The JR More

By 12th September 2019 Articles

With the JR More having been taken away for restoration we thought that now would be a good time to provide some background information on this historic tugboat. You may not be able to see the real thing at the moment but at least you can imagine how she was in her glory days!

The JR More turning the British India Line vessel, Kenya, in Durban harbour
The JR More turning the British India Line vessel, Kenya, in Durban harbour

One of the last remaining steam powered tugs in South Africa, the JR More was built in 1961 by Ferguson Bros. Shipbuilders Ltd in Glasgow for the South African Railways & Harbours Administration (now Transnet). Unusually, she was designed as an oil-fired steam tug as opposed to coal-driven, giving her a longer range for ocean towage and salvage operations, and also making her easier to maneuver when doing harbour work. The JR More was the last of three sister ships built by Ferguson Bros and, in fact, was the last steam tug built for service in South African harbours. The other two tugs were the Danie Hugo (1959), based in Cape Town, and the FC Sturrock (1959), based in Durban. Sadly, both of these tugs were scrapped in the 1980s and the JR More is the only survivor of the three.

A model of the JR More
A model of the JR More

At the time of its construction, the J.R. More could be distinguished from the Danie Hugo and the FC Sturrock as she had a single tripod foremast while the other two had separate foremasts and radar masts. The JR More also had twin rudders. The sister tugs did occasionally work together. In 1963 the JR More and FC Sturrock went to the rescue of the American vessel, Aimee Lykes, which was grounded on the Aliwal Shoal. Together the two tugs managed to salvage the stricken ship, which was then sent for repairs – a couple on holiday in Durban took a home video of the impressive Aimee Lykes while she was dry-docked!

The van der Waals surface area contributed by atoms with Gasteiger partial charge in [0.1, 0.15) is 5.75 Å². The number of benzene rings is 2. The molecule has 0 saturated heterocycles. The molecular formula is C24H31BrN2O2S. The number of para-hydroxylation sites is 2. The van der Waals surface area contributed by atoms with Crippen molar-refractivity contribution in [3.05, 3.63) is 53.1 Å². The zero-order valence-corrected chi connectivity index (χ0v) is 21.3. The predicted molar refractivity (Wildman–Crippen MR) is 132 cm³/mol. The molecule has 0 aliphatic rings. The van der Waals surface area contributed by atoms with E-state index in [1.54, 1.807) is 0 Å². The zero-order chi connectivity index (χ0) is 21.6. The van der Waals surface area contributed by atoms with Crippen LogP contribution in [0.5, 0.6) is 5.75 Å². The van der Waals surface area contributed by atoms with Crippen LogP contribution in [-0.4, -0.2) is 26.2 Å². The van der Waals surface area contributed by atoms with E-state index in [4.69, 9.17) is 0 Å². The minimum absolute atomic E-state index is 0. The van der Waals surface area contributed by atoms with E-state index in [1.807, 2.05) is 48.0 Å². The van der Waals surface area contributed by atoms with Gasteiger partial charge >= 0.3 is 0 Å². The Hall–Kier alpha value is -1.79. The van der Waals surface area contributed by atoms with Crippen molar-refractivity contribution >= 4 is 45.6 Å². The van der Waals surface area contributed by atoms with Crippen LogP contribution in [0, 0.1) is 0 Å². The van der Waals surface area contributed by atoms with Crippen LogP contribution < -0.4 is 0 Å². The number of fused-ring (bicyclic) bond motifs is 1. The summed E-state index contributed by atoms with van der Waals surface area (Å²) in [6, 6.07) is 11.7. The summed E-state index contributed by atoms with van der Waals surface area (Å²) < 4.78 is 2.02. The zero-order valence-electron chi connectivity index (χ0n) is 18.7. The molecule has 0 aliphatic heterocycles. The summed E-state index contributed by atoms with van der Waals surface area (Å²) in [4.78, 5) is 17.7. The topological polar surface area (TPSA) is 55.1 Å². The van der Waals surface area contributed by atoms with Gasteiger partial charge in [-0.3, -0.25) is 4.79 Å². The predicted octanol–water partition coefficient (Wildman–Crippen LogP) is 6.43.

After 21 years of service the JR More was finally decommissioned in November 1982 and handed over to the Port Natal Maritime Museum (now the Durban Maritime Museum), where she has remained ever since. Over the years the harsh Durban climate has taken its toll on the tugboat but in her heyday she was quite the beauty – and hopefully will be again soon! As one boat enthusiast wrote:

I think JR with the SAR&H colours was the best looking steam tug ever made, and as one of the last big steam tugs was the ultimate perfect looking steam tug – a good reason that she should be preserved”, Ralph Wilmot, www.modelboats.co.uk

Technical details of the JR More:

  • Overall length: 53,72m (176, 3 ft)
  • Moulded breadth: 11,303m (35 ft)
  • Moulded depth: 5,48m (18 ft)
  • Mean draught: (Fully loaded) 4,712m (15,5 ft)
  • Displacement: 1654,94 tonnes.
  • Gross Tonnage: 817,689 tonnes.
  • Built by: Ferguson Brothers, Glasgow. 1961
  • Decommissioned: 22 November 1982.
  • Propulsion: 3 Scotch, 3 furnace multi-tubular boilers driving 2 sets of triple expansion steam engines of 3110 indicated horsepower each. Twin screw. (Rankin & Blackmore, Eagle Foundry, Greenock. Engine no. 593 (both units). 1960)

Images courtesy of www.clydeships.co.uk, maritimesa.org and hangsim.com

Leave a Reply